Emmaus grad overcomes many obstacles to achieve success
The amount of adversity recent Emmaus High School graduate Bob Ross has already overcome is more than what most people can say they have managed to do in a lifetime.
Diagnosed with autism at 20 months old, Ross lost the ability to imitate at a young age. At 15 months, he was not talking and had trouble realizing who his parents were. Four months later, his language was at the level of a 9-month old; it was thought he may not even be able to surpass a special-education setting and may not be able to talk.
But Ross's character which includes a sense of motivation and determination to never give up on achieving his goals combined with a few changes to his food diet as a child, has made him into an individual that could have only been envisioned years ago.
As a member of the stage crew at Emmaus High School, Ross graduated with honors with the rest of his senior class and was an Eagle Scout, achieving some of his main goals going through high school.
He also received a number of awards including the Daughters of the American Revolution Good Citizen Award, a technical theatre award for his stage crew mastery and the Striving for Excellence Award from the Emmaus Lions Club. He will attend Penn State University's main campus in the fall and major in bio-engineering.
"He got the Striving for Excellence Award at graduation because his grades were important to him," said his mother Lori. "His goals the whole time were to go to college like his brother and sister and to graduate on the stage with honors at Emmaus. He just worked a lot to get to where he is today."
"Graduating with honors with my classmates was very, very nice," Ross said. "I really liked it because pretty much it showed that all the work I did paid off, and I have a perfectly bright future ahead of me, compared to most people with my disability who are just being cared for their entire lives."
Ross underwent a home-therapy program, called Applied Behavior Analysis, for 40 hours a week and seven days a week in Upstate New York that lasted 15 months until the Ross's moved to Allentown in 2000. His parents understood the East Penn School School District covered expenses for the therapy, despite only offering it during the week. The Ross's hired a number of therapists on the weekends.
Ross gradually improved over the years, most notably when Lori made a few changes to his food diet, switching to a gluten-free lifestyle. She first got rid of milk and Ross started to imitate just 48 hours after that decision. The next step included getting rid of wheat and the results were all positive.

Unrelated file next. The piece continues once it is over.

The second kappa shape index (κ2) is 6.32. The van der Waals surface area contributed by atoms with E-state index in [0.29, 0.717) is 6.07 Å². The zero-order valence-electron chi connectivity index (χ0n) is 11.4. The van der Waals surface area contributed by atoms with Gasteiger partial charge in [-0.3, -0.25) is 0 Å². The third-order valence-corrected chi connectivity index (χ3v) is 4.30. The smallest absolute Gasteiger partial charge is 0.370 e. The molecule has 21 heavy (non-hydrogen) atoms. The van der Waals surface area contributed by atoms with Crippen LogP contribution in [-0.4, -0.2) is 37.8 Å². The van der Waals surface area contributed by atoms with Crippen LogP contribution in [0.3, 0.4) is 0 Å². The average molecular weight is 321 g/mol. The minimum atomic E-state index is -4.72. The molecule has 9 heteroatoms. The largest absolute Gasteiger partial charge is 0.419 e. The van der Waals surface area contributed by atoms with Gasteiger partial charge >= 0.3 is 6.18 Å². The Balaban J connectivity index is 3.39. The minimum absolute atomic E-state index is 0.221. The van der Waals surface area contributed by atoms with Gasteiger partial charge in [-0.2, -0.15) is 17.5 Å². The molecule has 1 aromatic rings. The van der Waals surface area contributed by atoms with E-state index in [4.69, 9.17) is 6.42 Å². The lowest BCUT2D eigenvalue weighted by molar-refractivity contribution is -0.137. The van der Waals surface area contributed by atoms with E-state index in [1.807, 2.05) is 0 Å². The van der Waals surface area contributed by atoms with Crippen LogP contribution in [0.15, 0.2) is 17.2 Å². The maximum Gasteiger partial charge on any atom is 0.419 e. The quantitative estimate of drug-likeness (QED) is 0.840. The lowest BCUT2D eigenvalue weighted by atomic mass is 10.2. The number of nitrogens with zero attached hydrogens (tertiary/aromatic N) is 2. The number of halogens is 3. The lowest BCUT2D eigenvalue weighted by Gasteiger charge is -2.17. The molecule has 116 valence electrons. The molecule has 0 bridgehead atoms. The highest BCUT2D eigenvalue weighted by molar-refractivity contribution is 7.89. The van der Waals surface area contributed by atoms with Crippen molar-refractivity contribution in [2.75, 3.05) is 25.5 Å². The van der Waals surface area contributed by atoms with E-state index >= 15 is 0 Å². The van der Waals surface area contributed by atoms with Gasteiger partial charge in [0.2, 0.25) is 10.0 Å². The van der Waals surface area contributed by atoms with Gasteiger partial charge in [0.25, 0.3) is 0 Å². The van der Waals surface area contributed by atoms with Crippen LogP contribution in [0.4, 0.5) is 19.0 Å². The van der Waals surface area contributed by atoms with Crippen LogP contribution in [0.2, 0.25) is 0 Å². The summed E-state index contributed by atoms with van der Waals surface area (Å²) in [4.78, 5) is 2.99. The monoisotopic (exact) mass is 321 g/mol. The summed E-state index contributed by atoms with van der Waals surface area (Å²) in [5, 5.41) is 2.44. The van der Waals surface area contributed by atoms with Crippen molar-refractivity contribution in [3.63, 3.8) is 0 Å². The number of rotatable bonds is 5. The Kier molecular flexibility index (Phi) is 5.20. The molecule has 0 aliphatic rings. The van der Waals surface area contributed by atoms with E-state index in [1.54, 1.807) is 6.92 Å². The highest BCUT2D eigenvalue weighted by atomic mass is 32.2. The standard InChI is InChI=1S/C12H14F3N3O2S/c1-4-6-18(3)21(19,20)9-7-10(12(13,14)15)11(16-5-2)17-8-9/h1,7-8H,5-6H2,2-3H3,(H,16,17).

"I found the balance where now I can be myself and be fully confident in myself now with my idiosyncrasies and my little things," Ross said. "But everyone has them. I appear to be perfectly normal with no social awkwardness or anything. So it kind of really worked out for the best."
Following in the shoes of his siblings, both of whom were members of the stage crew at EHS, Ross was a member of the crew for all four years. He had a key part in building the sets for all eight plays during his high school years. His favorite experience in stage crew was working on "Phantom of the Opera" in his sophomore year. What he also enjoyed about it were the friendships he developed with those individuals along the way.
"It was the best experience of my life thus far," Ross said. "My older brother was in the cast and my older sister was the stage manager for three years.
Much of the credit is due to Ross who never quit during the rough therapy programs and continued to fight to where he stands today. He also credits his parents and best friend for keeping him motivated over the years.
"It came from my parents at first because my parents instilled me with a 'get it done and then play later' attitude," Ross said. "With all my brothers and sisters, that's just the way they taught us."
The fall semester is quickly approaching and is just a few weeks away. One more thing Ross would like to prove to his parents is the fact he'll be able to thrive on his own.
"The thing I'm looking forward to the most is getting out of the house and proving to my parents that I actually can live on my own," Ross said.
"It's an opportunity to prove to them and actually make them understand how far I've come."